Winona meteorite in cist.
Winonaite is a class of primitive achondrite, named for one of the most unusual meteorite finds on record. It occurred at the site of an old native American village called Elden Pueblo (35° 12' N, 111° 24' W), 8 km (5 miles) northeast of Winona, Arizona, which is itself about 56 km (35 mi) west-northwest of the famous Barringer Crater (also known as Meteor Crater). A tribal people now referred to as the Sinagua occupied the village from around 1070 to 1275 before mysteriously disappearing. During the two centuries the pueblo complex was inhabited it grew from a few pit houses to a community spread over several acres. In 1928, during excavation of the site, archeologists discovered a 24 kg (53 lb) meteorite, the Winona meteorite, carefully buried in a specially designed stone cist in the floor of one of the rooms. The way in which it was wrapped, nearly duplicating the method of burial of a young child, suggests that the Sinagua considered the meteorite a sacred object, possibly after witnessing its fall.1,2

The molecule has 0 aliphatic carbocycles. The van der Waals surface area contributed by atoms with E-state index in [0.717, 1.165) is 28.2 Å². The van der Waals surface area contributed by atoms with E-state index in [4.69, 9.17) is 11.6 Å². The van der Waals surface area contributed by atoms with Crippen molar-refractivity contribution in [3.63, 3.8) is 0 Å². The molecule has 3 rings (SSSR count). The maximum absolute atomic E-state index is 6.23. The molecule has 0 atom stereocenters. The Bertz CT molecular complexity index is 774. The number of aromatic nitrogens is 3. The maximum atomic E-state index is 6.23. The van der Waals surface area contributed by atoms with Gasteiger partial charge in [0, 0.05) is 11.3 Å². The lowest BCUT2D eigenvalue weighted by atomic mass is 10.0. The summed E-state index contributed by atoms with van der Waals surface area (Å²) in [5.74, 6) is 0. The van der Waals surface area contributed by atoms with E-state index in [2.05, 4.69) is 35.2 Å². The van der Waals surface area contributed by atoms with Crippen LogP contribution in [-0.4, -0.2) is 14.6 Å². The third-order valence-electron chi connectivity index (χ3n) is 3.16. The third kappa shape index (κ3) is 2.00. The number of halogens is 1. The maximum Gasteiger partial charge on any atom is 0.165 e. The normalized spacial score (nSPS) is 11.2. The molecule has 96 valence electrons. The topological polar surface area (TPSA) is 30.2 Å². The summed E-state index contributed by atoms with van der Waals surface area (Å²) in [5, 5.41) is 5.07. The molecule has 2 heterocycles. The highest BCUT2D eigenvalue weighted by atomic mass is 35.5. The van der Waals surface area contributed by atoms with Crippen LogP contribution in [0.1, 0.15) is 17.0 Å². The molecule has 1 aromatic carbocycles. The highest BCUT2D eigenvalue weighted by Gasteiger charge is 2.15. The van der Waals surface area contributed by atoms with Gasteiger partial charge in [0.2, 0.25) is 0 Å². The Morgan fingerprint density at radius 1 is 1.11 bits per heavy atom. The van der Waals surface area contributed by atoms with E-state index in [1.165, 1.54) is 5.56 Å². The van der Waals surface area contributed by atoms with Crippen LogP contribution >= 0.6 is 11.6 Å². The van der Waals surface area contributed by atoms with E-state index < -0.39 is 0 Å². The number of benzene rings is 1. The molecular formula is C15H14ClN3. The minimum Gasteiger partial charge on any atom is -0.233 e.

At the time of its discovery the meteorite was apparently a single, large, cohesive egg-shaped mass. However, upon its removal in 1928 it broke to pieces. This is somewhat surprising since, although the Winona meteorite is fragile, it had evidently survived its passage through the atmosphere intact and been moved by the pueblo-builders to the burial site where it lay undisturbed for over 700 years.
Winonaites are composed largely of fine-grained pyroxenes, with some magnesium-rich olivine, troilite (iron sulfide), and nickel-iron metal. They strongly resemble in compositions the silicate inclusions in type IAB iron meteorites. This similarity suggests that winonaites and IAB group irons may have come from the same parent body – a partially differentiated asteroid that suffered a catastrophic impact just as it was starting to form an iron core and a silicate-rich crust. According to this idea, the impact mixed silicates into molten nickel-iron forming the IAB irons, and mixed olivine-rich residues of partial melts into unmelted silicates, forming the winonaites.
1. Brady, L. F. "Prehistoric Arizona meteorite." Pan-Amer. Geol., 51, 287-288, 1929.
2. Brady, L. F. American Journal of Science, 108, 474-482, 1930.